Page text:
Munger preferred capital-light retailers with predictable earnings and pricing power:
“… we were lucky enough to buy See’s Candies for $20 million as our first acquisition. We found out fairly quickly that we could raise the price every year 10% and nobody cared. We didn’t make the volumes go up or anything like that. Just made the profits go up. We’ve been raising the price by 10% a year for all these 40 years or so. It’s been a very satisfactory company.
It didn’t require any new capital. That’s what was good about it: very little new capital. It had two big kitchens and a bunch of rental stores when we bought it, and now it’s got two big kitchens and a bunch of rental stores.”
Berkshire’s Investment in Apple
Buffett’s most high-profile recent investment is in Apple AAPL. Berkshire first purchased a stake in 2016, and it’s since been a home run. Apple accounts for close to 50% of Berkshire’s stock portfolio.
Munger’s take on the lessons from Berkshire’s investment is intriguing:
“What everybody has learned is that everybody needs some significant participation in the 12 companies that do better than everybody else. You need two or three of them, at least. If you have that mindset. Apple was the logical candidate to be on the list of which you’re going to select your companies. It’s not very hard to come up with an idea that it may be OK.”
This seems to be a recognition that when you’re a big investor like Berkshire, you must be invested in some of these great technology companies or risk underperformance.
As for why Berkshire picked Apple, Munger said it was valuation, as the company got down to around 10 times earnings when Berkshire bought in.
Buffett’s Investment in Japan Trading Companies
Buffett’s other recent investment success has come from the unlikely place of Japan. Berkshire first started investing in Japanese trading companies in 2020 and retains stakes in five of them: Mitsubishi, Mitsui, Itochu, Marubeni, and Sumitomo.
Munger implied that there was leverage involved in the purchases. He says that at the time, you could borrow in Japan at 0.5% for 10 years, and these stocks had cheap assets and dividend yields of 5%, making them “no-brainer” investments:
“It took him [Buffett] forever to get $10 billion invested. It was like God just opening a chest and just pouring money. It’s awfully easy money.”
Why Munger Liked China
Munger had been a longtime investor in China. He persuaded Buffett to invest in automaker BYD in 2008. Munger has since called this one of the best decisions that he’s ever made.
Munger claimed that BYD founder Wang Chuanfu is a genius and said he’s better at making things than Elon Musk.
In the interview, Munger didn’t address his more recent investment in online retailer Alibaba BABA, which hasn’t worked out thus far.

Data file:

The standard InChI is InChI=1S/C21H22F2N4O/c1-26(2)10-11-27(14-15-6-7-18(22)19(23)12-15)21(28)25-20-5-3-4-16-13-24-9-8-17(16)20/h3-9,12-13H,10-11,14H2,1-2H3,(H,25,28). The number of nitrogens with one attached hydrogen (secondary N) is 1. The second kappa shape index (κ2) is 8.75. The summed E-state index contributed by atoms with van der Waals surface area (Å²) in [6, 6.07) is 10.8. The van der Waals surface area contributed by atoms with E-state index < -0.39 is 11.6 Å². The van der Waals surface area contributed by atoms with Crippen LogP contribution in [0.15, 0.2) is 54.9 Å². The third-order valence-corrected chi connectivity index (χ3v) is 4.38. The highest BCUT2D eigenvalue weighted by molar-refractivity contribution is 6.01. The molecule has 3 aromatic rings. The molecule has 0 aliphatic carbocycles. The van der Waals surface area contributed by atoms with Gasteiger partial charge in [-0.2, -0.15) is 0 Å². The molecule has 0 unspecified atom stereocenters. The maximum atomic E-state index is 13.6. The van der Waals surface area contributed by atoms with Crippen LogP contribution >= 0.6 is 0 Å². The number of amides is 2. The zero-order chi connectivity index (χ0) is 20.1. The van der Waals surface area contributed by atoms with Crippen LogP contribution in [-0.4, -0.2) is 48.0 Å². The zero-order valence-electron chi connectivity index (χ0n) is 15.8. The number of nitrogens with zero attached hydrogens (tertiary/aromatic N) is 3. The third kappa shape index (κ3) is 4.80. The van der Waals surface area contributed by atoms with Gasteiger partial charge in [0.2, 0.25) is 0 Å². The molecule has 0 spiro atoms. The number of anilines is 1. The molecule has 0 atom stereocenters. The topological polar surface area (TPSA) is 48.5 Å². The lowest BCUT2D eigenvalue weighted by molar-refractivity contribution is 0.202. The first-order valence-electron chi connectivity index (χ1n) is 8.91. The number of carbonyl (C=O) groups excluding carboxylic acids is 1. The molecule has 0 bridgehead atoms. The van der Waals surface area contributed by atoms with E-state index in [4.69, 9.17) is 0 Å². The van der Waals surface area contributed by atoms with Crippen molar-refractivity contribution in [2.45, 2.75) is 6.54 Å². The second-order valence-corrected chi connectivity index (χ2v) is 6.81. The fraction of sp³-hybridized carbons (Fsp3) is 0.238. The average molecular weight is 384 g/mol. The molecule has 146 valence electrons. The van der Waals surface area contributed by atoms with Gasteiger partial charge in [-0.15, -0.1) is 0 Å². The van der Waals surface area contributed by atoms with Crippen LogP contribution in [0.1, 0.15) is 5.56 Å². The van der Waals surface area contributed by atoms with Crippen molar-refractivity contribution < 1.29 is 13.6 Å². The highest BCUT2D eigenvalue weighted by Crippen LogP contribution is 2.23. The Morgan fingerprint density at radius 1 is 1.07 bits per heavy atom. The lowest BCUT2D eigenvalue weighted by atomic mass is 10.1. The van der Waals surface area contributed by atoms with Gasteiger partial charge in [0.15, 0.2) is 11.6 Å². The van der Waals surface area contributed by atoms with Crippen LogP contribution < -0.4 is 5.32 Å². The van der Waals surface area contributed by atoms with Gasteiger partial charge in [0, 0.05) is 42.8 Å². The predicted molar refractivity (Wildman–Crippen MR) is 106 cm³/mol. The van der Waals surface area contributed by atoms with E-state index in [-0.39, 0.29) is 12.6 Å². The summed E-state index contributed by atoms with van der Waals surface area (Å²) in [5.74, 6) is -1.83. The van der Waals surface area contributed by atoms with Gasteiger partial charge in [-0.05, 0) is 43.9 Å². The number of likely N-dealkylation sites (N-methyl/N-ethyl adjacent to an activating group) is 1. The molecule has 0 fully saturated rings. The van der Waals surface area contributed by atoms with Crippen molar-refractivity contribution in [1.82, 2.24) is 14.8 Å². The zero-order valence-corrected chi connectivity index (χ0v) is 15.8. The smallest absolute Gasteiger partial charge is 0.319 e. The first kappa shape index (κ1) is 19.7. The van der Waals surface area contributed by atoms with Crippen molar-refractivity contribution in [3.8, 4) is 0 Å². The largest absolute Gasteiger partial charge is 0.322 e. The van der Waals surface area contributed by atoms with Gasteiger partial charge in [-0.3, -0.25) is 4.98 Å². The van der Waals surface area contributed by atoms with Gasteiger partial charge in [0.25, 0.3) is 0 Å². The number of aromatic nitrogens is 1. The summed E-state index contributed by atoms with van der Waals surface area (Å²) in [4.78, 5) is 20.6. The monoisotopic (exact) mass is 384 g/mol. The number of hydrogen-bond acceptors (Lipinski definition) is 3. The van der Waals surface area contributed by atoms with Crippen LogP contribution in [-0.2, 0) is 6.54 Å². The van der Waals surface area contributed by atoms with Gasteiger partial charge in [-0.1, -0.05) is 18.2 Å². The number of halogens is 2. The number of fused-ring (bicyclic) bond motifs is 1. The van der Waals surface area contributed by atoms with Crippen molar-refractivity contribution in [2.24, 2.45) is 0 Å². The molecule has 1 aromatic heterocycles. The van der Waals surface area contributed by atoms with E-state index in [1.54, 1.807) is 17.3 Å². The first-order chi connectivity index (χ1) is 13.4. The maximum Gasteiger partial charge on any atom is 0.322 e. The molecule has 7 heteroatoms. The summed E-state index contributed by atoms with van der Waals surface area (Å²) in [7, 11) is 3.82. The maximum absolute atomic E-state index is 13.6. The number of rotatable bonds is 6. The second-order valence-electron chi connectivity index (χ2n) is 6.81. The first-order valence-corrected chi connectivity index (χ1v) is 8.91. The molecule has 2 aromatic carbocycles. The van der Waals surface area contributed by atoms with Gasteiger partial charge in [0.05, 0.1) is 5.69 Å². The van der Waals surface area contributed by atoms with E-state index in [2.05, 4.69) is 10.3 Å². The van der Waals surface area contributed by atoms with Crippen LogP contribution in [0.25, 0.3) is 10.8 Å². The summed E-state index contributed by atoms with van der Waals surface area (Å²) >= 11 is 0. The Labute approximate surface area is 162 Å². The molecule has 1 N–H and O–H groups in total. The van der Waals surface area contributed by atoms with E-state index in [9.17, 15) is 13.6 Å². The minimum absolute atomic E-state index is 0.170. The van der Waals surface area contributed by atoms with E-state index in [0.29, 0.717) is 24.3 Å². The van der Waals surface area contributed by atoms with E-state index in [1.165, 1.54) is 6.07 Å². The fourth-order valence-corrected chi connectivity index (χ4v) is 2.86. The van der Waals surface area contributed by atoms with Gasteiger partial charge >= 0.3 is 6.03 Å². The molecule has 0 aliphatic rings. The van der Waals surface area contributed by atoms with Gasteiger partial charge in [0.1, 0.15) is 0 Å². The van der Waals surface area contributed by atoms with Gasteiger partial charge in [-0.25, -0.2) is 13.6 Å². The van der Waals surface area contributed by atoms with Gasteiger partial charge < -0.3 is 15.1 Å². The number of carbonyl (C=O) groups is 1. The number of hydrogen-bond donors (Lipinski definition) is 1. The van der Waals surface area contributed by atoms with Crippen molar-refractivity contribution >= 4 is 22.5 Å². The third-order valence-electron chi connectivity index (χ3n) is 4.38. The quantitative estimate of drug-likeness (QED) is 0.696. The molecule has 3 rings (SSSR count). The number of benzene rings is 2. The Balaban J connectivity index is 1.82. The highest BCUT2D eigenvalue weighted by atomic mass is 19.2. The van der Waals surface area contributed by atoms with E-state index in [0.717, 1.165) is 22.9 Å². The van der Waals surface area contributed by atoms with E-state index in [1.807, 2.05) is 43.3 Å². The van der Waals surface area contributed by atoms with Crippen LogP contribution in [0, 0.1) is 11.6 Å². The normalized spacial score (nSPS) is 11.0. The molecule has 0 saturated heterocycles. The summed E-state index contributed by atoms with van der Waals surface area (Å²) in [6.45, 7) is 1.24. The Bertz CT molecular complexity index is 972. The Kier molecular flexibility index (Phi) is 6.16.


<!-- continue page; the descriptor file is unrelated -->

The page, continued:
On China itself, Munger remained a believer:
“My position in China has been that: (1) the Chinese economy has better future prospects over the next 20 years than almost any other big economy. That’s number one. (2) The leading companies of China are stronger and better than practically any other leading companies anywhere, and they’re available at a much cheaper price.
So naturally, I’m willing to have some China risk in the Munger portfolio. How much China risk? Well, that’s not a scientific subject, but I don’t mind whatever it is, 18% or something.”
Munger was known for his blunt manner, and he didn’t hold back on a few subjects. One such subject is U.S. billionaire John Malone, who owns Formula One and the Atlanta Braves baseball team, among other things. Malone is credited with the rise of EBITDA (earnings before interest, tax, depreciation, and amortization) as a financial term among corporations, a term that Munger long abhorred. Munger said he’s never liked Malone’s “extreme manipulations,” including his famous methods of minimizing tax at his listed companies.
Munger also said he was uncomfortable with investors who principally use algorithms like the famous hedge fund Renaissance Technologies. He says these funds essentially front-run investors. And Munger believed that they’re making smaller profits with more volume, and the only way that they’re still making good returns is through using greater and greater leverage, “which I would not run myself.”
James Gruber, an assistant editor at Firstlinks and Morningstar.com.au, is the author of this article. A previous version was published on Nov. 17, 2023.
The author or authors do not own shares in any securities mentioned in this article. Find out about Morningstar’s editorial policies.